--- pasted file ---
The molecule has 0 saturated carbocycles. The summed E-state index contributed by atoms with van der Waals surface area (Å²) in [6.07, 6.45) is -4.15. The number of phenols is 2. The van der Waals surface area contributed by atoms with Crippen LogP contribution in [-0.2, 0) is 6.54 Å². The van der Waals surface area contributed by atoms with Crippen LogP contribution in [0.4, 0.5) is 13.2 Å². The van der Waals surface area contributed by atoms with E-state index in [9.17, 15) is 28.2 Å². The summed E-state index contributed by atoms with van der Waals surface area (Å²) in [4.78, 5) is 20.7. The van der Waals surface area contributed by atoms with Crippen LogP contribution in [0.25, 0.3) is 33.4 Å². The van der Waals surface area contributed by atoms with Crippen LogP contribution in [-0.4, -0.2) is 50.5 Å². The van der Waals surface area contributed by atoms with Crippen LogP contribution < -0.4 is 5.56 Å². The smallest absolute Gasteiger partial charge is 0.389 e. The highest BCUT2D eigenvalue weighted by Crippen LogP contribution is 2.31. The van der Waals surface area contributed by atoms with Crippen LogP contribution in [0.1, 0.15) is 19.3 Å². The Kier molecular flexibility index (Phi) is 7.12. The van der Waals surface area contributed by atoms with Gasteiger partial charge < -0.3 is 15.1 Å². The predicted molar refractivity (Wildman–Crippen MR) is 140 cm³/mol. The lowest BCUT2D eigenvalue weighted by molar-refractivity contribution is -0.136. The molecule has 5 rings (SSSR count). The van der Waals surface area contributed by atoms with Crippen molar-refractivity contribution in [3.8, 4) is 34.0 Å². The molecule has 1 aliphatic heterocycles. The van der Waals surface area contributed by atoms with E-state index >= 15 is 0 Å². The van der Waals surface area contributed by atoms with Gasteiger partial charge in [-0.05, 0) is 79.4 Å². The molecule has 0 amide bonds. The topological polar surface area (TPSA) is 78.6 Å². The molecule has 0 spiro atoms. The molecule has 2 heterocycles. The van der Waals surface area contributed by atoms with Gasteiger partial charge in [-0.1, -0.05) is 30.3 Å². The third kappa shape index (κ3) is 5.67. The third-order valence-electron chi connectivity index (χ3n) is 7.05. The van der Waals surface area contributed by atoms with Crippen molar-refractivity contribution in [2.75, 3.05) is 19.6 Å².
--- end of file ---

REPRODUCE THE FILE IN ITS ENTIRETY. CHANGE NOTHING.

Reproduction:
The molecule has 0 saturated carbocycles. The summed E-state index contributed by atoms with van der Waals surface area (Å²) in [6.07, 6.45) is -4.15. The number of phenols is 2. The van der Waals surface area contributed by atoms with Crippen LogP contribution in [-0.2, 0) is 6.54 Å². The van der Waals surface area contributed by atoms with Crippen LogP contribution in [0.4, 0.5) is 13.2 Å². The van der Waals surface area contributed by atoms with E-state index in [9.17, 15) is 28.2 Å². The summed E-state index contributed by atoms with van der Waals surface area (Å²) in [4.78, 5) is 20.7. The van der Waals surface area contributed by atoms with Crippen LogP contribution in [0.25, 0.3) is 33.4 Å². The van der Waals surface area contributed by atoms with Crippen LogP contribution in [-0.4, -0.2) is 50.5 Å². The van der Waals surface area contributed by atoms with Crippen LogP contribution < -0.4 is 5.56 Å². The smallest absolute Gasteiger partial charge is 0.389 e. The highest BCUT2D eigenvalue weighted by Crippen LogP contribution is 2.31. The van der Waals surface area contributed by atoms with Crippen LogP contribution in [0.1, 0.15) is 19.3 Å². The Kier molecular flexibility index (Phi) is 7.12. The van der Waals surface area contributed by atoms with Gasteiger partial charge < -0.3 is 15.1 Å². The predicted molar refractivity (Wildman–Crippen MR) is 140 cm³/mol. The lowest BCUT2D eigenvalue weighted by molar-refractivity contribution is -0.136. The molecule has 5 rings (SSSR count). The van der Waals surface area contributed by atoms with Crippen molar-refractivity contribution in [3.8, 4) is 34.0 Å². The molecule has 1 aliphatic heterocycles. The van der Waals surface area contributed by atoms with E-state index >= 15 is 0 Å². The van der Waals surface area contributed by atoms with Gasteiger partial charge in [-0.05, 0) is 79.4 Å². The molecule has 0 amide bonds. The topological polar surface area (TPSA) is 78.6 Å². The molecule has 0 spiro atoms. The molecule has 2 heterocycles. The van der Waals surface area contributed by atoms with Gasteiger partial charge in [-0.1, -0.05) is 30.3 Å². The third kappa shape index (κ3) is 5.67. The third-order valence-electron chi connectivity index (χ3n) is 7.05. The van der Waals surface area contributed by atoms with Crippen molar-refractivity contribution in [2.75, 3.05) is 19.6 Å².